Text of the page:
How to Find, Vet and Hire an IT Managed Services Provider
As a knowledge management devotee, I’ve always felt like if I’m asked to solve a problem more than twice, I should probably write down how I did it, as there’s a good chance I’ll be asked again. We at Sympraxis frequently get asked by our small and mid-market clients if we can recommend a good managed services provider.
“Managed Services Provider” is defined by TechTarget as:
“a company that remotely manages a customer’s IT infrastructure and/or end-user systems, typically on a proactive basis and under a subscription model.”
While Sympraxis is not a managed services provider, we have learned many lessons in our experiences as consultants, IT Pros, clients, and advisors. This post, although primarily authored by me, reflects several of my colleagues’ quality thinking, critical eye, and polish. (If it’s particularly profound, it’s probably my colleagues’ idea. If there’s a typo or an inanity, that’s all me.)
We’ll share some of our experiences in a series of three posts:
- How to Find, Vet and Hire a Managed Services Provider
- How to Manage Your Managed Services Provider
- How to Fire Your Managed Services Provider
Sympraxis has done work for companies that have thousands of in-house IT employees, and for start-ups that have zero IT employees (and no desire to have any). This post is definitely written primarily for small to mid-sized businesses, but there are takeaways for everyone somewhere in here.
Managed IT Services can help your business grow by:
- Taking day-to-day technical chores off the plate of people who have other jobs to do
- Ensuring consistency in account setup, machine configuration, software installation, and much more
- Giving your employees on-demand access to skilled IT resources to prevent downtime
- Providing an insurance policy against disasters
- Providing guidance about how to improve your IT function and scale it up as you grow
- Expanding IT support outside typical 9am-5pm office hours
When assessing managed services providers (MSPs), here are twelve key things to look for:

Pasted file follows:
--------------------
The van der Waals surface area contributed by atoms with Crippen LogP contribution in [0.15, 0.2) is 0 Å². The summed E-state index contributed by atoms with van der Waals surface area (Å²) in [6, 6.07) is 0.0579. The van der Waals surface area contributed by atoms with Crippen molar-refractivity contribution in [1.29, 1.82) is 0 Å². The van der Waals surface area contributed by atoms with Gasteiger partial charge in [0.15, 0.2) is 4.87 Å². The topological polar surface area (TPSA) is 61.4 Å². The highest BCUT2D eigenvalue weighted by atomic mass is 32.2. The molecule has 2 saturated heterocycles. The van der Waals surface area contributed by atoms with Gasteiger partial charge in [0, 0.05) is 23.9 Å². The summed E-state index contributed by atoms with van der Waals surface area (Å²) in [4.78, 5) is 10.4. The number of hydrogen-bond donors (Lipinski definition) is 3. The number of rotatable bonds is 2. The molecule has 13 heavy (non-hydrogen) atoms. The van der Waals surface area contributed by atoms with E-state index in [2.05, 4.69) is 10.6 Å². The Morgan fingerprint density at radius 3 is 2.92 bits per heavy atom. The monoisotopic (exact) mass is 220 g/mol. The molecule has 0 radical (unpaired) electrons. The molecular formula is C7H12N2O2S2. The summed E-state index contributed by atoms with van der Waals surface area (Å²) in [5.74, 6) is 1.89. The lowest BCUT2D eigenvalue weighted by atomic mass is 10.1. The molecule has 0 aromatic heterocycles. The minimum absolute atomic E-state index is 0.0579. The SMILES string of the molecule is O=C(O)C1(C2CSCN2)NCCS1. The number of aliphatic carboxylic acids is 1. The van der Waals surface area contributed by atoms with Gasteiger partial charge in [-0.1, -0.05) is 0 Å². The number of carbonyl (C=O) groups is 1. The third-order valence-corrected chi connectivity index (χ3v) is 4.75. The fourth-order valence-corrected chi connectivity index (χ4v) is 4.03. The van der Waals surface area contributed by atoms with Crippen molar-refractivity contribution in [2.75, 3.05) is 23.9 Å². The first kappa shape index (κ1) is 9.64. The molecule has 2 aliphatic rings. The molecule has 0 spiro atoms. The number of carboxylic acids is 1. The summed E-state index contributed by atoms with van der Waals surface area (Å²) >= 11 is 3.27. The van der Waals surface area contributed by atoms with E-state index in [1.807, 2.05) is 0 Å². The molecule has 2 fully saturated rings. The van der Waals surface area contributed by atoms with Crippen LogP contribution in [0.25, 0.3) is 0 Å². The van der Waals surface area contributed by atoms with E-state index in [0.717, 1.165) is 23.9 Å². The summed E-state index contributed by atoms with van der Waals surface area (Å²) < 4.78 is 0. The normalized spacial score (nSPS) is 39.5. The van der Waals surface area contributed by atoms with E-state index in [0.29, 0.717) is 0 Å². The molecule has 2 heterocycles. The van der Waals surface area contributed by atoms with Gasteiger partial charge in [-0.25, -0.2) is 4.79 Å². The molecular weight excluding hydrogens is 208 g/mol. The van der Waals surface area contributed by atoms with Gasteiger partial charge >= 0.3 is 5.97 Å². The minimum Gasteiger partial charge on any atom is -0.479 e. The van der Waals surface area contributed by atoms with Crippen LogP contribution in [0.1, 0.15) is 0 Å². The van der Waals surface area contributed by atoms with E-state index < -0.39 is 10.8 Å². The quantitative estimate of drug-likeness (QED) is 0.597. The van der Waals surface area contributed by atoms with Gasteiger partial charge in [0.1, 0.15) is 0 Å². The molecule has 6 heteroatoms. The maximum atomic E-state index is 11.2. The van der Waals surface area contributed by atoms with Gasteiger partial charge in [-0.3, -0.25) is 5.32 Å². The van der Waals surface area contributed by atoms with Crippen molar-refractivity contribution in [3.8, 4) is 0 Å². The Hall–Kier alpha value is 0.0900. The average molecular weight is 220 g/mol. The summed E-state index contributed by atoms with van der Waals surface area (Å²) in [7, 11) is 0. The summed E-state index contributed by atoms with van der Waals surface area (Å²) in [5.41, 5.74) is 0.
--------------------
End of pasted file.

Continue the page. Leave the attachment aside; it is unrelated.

- Type of Experience: You may decide you want an MSP who has a lot of experience in your particular industry — especially if you want them to support equipment or processes which are arcane or unusual — or an MSP who has more broad industry knowledge.
- References: Based on what you decide above, can your MSP easily provide references for you to talk to? Keep in mind a few things about references, though:
- No one will give you a reference where they have had friction or have not lived up to expectations. If you think it will be valuable, ask for a reference who no longer works with the MSP.
- Few references tell the real story. We humans like to avoid confrontation. You’ll need to probe a bit to get the real stories. Ask about challenges they experienced in the partnership and how they resolved them.
3. Availability: Few businesses run 8x5 anymore, and even small “virtual” start-ups can be global and require 24x7x365 service. Do you prefer local resources who can be on-site as needed, or do remote support services work for you?
4. Responsiveness: Responsiveness can be measured by assessing staffing levels that ensure both technical depth/redundancy, adeptness at remote access, effective use of service management tools, and processes that ensure high levels of responsiveness.
5. Service Level Agreement (SLA): Any managed services provider worth their salt will ask what you need the SLA to be in the very first meeting. How quickly do you expect help desk type responses? How fast do you want new employees to be set up? How much down time can your business tolerate? (Hint: “None” is not the answer unless you have unlimited funds.) Think about what each “9” in uptime (99%? 99.9%? 99.99%? is worth to you.
6. Partner Relationships: Can your MSP manage vendor relationships on your behalf? What type of power or relationship do you want them to have with those vendors? And: (setting the hook for the future “How to Fire Your MSP” blog post) what happens to those vendor relationships when you and your MSP break up?
7. Strategy Capability: Can your MSP go “up a level” and help guide your strategy as you grow? Can they help you develop an annual budget? A future staffing model? Expect and look for a quarterly review of your IT function with your MSP. Metrics such as ticket volume, mean time to resolution, etc. are useful but not sufficient. A top-notch MSP will help you think about not only the future of technology (e.g., end-of-life of Windows 7 planning), but also how technology changes will affect your business.
8. Growth: You may be small today, but what does your growth trajectory look like? Relationships with MSPs tend to last years. Can they handle your growth path and grow the relationship with you as needed? (Hint: A very small shop is unlikely to be able to do this. On the other hand, they may be more hungry and nimble.)